Neoadjuvant Topotecan and Cisplatin (TOPOCIS) Shows 'Promising Efficacy and Acceptable Toxicity' for Locally-Advanced Cervical Cancer
(ChemotherapyAdvisor)–Neoadjuvant topotecan plus cisplatin (TOPOCIS) chemotherapy is a promising alternative to radiotherapy or chemoradiotherapy for locally-advanced cervical cancer treatment, according to a multicenter Phase 2 toxicity and efficacy study published in the European Journal of Cancer.
Weekly topotecan plus cisplatin “showed promising efficacy and very acceptable toxicity profile in locally advanced cervical cancer,” reported lead author Flavia Zanaboni, MD, of the Gynecologic Oncology Unit, IRCCS Istituto Nazionale dei Tumori Foundation in Milan, Italy, and coauthors.
A total of 92 patients, with a mean age of 49 years, diagnosed with squamous or adenosquamous cervical cancer were enrolled in the trial between November 2008 and January 2011. Participants received 6 courses of weekly topotecan (2mg/m2) and cisplatin (40 mg/m2).
At a median follow-up of 18 months, 24% of patients had relapsed and 13% had died; 76% had not experienced recurrence. The clinical response rate was 77% (95% CI, 68%-86%), including 7 complete responses (8%) and 64 partial responses (69%), the authors reported. Progression was observed in 9 patients (10%); these patients underwent definitive radiotherapy ± chemotherapy.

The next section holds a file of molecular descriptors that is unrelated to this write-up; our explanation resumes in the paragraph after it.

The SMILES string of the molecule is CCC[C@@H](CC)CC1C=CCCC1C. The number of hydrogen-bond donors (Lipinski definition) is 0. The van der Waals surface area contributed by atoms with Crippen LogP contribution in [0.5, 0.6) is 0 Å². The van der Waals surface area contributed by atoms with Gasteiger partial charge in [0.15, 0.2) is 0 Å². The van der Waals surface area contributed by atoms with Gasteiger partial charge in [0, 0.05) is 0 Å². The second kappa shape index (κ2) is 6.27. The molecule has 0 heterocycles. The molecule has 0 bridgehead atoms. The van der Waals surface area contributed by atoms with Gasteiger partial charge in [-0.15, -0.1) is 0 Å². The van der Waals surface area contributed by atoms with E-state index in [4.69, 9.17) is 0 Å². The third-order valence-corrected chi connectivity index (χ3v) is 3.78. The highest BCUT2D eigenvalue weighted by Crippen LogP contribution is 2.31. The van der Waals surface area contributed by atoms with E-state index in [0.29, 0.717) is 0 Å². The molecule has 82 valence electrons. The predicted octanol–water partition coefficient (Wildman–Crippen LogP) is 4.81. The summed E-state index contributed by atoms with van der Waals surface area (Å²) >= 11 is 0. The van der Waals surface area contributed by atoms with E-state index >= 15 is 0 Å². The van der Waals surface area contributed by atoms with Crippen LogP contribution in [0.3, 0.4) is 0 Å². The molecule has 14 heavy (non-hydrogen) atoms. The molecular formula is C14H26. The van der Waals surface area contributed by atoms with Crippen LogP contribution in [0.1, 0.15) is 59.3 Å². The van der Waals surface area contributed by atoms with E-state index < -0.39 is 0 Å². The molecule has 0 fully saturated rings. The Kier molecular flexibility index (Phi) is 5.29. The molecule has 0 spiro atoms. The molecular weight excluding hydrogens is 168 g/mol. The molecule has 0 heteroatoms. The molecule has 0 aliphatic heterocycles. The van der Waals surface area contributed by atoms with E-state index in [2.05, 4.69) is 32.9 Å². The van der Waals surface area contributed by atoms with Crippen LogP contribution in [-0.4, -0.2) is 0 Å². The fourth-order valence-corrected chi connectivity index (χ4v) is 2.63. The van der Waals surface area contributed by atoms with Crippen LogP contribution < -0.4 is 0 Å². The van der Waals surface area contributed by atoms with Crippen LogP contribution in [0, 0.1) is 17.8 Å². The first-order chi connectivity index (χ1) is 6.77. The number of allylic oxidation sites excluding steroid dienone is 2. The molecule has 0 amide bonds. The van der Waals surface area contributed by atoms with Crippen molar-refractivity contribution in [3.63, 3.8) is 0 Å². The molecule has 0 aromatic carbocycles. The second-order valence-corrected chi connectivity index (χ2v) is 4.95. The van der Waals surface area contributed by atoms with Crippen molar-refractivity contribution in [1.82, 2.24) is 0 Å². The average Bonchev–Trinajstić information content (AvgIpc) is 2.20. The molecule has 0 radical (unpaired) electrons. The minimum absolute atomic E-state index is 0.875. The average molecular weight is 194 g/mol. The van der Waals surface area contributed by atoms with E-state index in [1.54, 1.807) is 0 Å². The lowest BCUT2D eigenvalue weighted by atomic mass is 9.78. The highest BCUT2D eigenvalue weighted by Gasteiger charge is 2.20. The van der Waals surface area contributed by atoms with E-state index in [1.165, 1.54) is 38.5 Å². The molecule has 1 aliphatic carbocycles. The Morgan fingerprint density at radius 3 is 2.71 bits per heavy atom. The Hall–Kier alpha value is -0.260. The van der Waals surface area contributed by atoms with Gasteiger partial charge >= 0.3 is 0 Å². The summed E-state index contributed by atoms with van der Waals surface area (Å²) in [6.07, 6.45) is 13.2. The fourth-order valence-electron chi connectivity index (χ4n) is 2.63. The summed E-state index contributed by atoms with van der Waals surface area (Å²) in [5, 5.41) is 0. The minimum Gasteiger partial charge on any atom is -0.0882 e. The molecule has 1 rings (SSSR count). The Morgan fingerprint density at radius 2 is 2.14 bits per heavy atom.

“The therapy was generally well tolerated; 96% of patients completed the planned 6 courses, and 95% of them were administered without interruption or delay and at a full dose,” the authors noted.
Grade 3-4 adverse events occurred in 28% of patients. Grade 3-4 neutropenia occurred in 25% of patients; Grade 3-4 anemia in 7%; and 1% of patients experienced Grade 3-4 thrombocytopenia. The majority (93%) of severe toxicities emerged after the third course of treatment, the authors reported.
“We observed persistent amenorrhea during chemotherapy in 21% of patients in the reproductive age, with regular menstrual periods at baseline” the authors noted.
No treatment-related deaths or severe neurologic toxicities were observed.
“Supportive therapies, including blood transfusions, G-CSF and erythropoietin were given to 24% of patients, only in cases of long-lasting severe toxicity,” they noted.
Eligibility criteria included Stage IB2, IIA, or IIB, with Eastern Cooperative Oncology Group (ECOG) Performance Status scores of ≤2; neutrophils ≥ 1,500/µL; platelets ≥ 100,000/µL; and normal kidney and liver function, the authors reported.
Neoadjuvant systemic chemotherapy prior to has “several potential advantages over conventional treatment,” the authors noted – including down-staging improving the success rate of resection, “eradication of micrometastases,” and reduced toxicity, the authors wrote.